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REST – a quick summary

I’d read a lot of blogs talking about REST and it’s benefits but I hadn’t fully got it. Whilst on holiday I read RESTful Web Services, which I had seen recommended, in an effort to try and finally grok REST.

I thoroughly recommend this book, it helped me connect a lot of previously separate ideas into a coherent whole. What I hope to do here is give an overview of what I’ve learnt from the book to act as a reference to myself and maybe help other people in the process.


REST is short for Representational State Transfer. Distilled down, it’s basically about using the HTTP verbs, GET, POST, PUT, DELETE and HEAD, in order to act on resources, represented by individual URIs.

Resources are similar to what most of you will think of as domain entities. However, a relationship between two entities can be represented by a resource.

Underlying principle

The main idea behind REST is that you are working with the HTTP protocol. Other web service ideas like SOAP, referred to in the book as Big Web Services, mostly ignore the expressiveness of the HTTP protocol and use only GET and/or POST requests. This often works against the HTTP protocol, at best it ignores .

The requests and responses of the HTTP protocol consist of a head and a body. The analogy used in the book is one of an envelope, the head being the envelope and the body being the contents of the envelope. REST uses the URI, HTTP verbs, HTTP headers and HTTP response codes in order to communicate to the server what is wanted and to the client what happened.

This is in contrast to SOAP which generally uses the URI from the head and then sends another envelope in the body to communicate more information about the request to the server and the response to the client. This is effectively putting an envelope inside another envelope.

HTTP verbs and their meanings

The beauty of the verbs are that they are mostly self-explanatory, but I’ll explain all of them for completeness.


This verb means give me the current representation for the given URI. You can use headers to modify the behaviour slightly. For example, the If-Modified-Since header can be used to say “only send me the representation for the URI if it has changed since the given date”. This can be used to minimize needless traffic and processing.


This verb means delete the representation at the given URI. There’s not really anything complicated about it.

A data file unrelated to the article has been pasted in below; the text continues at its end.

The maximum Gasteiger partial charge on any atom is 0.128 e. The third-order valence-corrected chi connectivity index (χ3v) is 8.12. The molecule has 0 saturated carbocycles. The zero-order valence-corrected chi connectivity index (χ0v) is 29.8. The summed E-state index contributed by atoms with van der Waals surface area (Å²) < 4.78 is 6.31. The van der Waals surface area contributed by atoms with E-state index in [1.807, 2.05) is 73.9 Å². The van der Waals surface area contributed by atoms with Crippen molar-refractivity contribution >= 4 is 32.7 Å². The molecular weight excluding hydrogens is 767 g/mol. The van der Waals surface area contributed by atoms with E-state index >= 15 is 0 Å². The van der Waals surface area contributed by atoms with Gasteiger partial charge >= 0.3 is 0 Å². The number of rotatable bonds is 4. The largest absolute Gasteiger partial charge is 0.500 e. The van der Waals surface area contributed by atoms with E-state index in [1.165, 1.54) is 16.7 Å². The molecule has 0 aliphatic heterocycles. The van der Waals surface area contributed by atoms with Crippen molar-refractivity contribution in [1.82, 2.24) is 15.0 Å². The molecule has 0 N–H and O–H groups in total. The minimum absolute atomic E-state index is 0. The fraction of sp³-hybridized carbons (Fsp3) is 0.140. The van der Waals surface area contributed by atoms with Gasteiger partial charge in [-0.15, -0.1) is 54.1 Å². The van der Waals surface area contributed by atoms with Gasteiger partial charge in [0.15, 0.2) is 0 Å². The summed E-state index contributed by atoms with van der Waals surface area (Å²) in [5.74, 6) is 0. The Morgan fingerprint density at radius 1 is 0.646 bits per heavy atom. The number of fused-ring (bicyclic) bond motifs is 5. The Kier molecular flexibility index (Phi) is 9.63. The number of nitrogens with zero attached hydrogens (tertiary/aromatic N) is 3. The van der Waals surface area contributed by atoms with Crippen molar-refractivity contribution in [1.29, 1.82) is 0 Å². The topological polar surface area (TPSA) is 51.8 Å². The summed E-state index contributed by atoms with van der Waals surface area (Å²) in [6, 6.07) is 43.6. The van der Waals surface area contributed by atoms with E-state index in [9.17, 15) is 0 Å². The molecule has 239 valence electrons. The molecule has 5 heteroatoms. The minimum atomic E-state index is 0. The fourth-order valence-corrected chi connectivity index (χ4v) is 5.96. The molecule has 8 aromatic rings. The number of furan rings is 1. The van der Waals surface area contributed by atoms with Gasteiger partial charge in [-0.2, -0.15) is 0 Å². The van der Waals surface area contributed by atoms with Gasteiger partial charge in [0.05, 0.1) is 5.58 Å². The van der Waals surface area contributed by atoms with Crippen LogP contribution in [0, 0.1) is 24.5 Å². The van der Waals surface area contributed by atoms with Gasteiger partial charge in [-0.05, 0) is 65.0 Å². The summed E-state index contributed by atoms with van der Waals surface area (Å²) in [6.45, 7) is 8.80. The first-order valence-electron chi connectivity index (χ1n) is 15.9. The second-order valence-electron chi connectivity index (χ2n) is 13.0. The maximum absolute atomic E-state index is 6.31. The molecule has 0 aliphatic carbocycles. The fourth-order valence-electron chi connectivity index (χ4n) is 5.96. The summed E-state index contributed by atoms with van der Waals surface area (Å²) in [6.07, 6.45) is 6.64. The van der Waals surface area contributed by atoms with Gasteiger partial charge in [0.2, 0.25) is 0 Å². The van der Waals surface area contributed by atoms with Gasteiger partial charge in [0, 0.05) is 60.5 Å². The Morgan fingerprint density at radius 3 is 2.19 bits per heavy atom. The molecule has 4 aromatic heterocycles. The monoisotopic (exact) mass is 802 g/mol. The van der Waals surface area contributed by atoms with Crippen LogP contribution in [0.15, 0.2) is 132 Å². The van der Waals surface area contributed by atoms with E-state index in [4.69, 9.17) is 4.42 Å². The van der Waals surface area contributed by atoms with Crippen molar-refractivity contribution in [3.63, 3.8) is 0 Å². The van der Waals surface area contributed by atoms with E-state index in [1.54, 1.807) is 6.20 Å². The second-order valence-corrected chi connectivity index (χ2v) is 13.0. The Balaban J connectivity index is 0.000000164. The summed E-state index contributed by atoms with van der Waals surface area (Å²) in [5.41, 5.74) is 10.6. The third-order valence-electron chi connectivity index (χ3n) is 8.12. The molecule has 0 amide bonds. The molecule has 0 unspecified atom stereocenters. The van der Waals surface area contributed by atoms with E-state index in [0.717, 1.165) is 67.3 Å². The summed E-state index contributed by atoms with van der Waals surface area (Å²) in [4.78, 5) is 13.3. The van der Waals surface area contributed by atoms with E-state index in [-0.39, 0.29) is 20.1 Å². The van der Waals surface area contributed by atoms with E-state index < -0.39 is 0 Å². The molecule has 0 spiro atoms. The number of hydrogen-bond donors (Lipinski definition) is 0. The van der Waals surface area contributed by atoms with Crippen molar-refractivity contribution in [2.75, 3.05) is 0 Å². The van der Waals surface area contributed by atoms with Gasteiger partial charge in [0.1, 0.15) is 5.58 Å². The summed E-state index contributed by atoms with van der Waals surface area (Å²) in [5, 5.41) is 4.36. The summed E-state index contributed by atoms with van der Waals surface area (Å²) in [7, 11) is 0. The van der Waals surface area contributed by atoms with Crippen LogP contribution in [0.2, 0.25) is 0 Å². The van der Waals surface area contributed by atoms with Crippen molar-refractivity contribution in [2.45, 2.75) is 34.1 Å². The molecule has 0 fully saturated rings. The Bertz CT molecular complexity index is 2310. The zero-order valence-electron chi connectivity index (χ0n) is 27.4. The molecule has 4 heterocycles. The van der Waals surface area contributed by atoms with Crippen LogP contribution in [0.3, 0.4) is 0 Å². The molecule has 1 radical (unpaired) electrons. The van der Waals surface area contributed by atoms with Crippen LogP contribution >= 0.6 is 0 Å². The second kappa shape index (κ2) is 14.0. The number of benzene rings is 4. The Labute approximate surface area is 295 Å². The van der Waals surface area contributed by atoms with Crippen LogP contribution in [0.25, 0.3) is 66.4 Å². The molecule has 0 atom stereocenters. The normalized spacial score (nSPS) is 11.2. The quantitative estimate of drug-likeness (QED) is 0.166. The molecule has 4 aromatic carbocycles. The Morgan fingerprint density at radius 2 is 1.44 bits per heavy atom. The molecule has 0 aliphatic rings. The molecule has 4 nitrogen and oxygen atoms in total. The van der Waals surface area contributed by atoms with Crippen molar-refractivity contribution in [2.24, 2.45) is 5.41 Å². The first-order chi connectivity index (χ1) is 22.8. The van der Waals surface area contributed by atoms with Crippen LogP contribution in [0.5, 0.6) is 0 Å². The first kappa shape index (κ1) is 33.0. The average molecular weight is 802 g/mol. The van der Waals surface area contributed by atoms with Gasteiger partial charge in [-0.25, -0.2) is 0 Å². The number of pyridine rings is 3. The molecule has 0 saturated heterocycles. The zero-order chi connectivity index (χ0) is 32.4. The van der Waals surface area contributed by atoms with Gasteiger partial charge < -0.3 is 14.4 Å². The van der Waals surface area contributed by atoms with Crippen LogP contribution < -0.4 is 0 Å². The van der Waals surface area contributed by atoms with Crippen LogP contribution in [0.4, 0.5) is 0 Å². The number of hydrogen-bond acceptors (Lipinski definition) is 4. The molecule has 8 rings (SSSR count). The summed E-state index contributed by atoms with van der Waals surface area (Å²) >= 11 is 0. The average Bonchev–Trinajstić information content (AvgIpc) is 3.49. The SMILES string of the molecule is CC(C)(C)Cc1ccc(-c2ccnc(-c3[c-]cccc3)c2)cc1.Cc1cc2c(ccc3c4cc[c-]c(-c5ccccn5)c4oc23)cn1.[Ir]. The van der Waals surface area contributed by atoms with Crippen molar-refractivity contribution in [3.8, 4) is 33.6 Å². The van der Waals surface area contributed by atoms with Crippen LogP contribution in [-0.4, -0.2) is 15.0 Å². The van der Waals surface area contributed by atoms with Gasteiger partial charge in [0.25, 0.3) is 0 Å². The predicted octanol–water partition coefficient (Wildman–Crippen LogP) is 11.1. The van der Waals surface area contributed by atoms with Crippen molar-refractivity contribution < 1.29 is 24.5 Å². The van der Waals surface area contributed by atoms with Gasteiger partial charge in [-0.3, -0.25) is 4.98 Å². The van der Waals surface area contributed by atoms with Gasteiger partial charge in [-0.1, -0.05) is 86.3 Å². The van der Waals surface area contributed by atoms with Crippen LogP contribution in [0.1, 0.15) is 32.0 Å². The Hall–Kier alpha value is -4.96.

This is equivalent to a GET request but only returns the HEAD of the response, omitting the BODY. This is used for getting the meta data about a resource, for example checking whether a resource exists at a given URI without retrieving the BODY as well.


I’ve put these two together as they are the ones I previously had most difficulty differentiating between. Needless to say the book explained the difference perfectly.

PUT is used to place a resource to a specific URI (eg. /Product/1), this can be a resource that didn’t exist before (an insert) or replace the existing representation at that URI (an update). In contrast, POST is used to add a resource to the end of a list of resources (eg. /Product) when you don’t know the URI in advance (an insert). Once you know the URI of your new resource, you will use a PUT to update it.

REST and HTML forms

A problem I had was reuse of web service code with web sites, HTML only supports the verbs GET and POST. I was concerned about having to maintain two sets of code for acting on the same resources. This can be overcome by using a concept called overloaded post.

The idea behind it is really simple, you include the verb you want to use as a query string parameter and POST to that URI (eg. /Product/1?method=DELETE). Then using some simple server-side code you handle the request as the verb passed instead of as a POST.


I’ve covered the main concepts that helped me understand the big picture of REST. I really think it is the best way to write web services so that they can be easily consumed by other people. The emphasis of REST is on simplicity, utilising the power of the HTTP protocol rather than building a new protocol on top of it. This goes against the common practice up until this point, which to me is a breath of fresh air.

Finally, I strongly recommend you buy the book if you are interested in learning more about REST.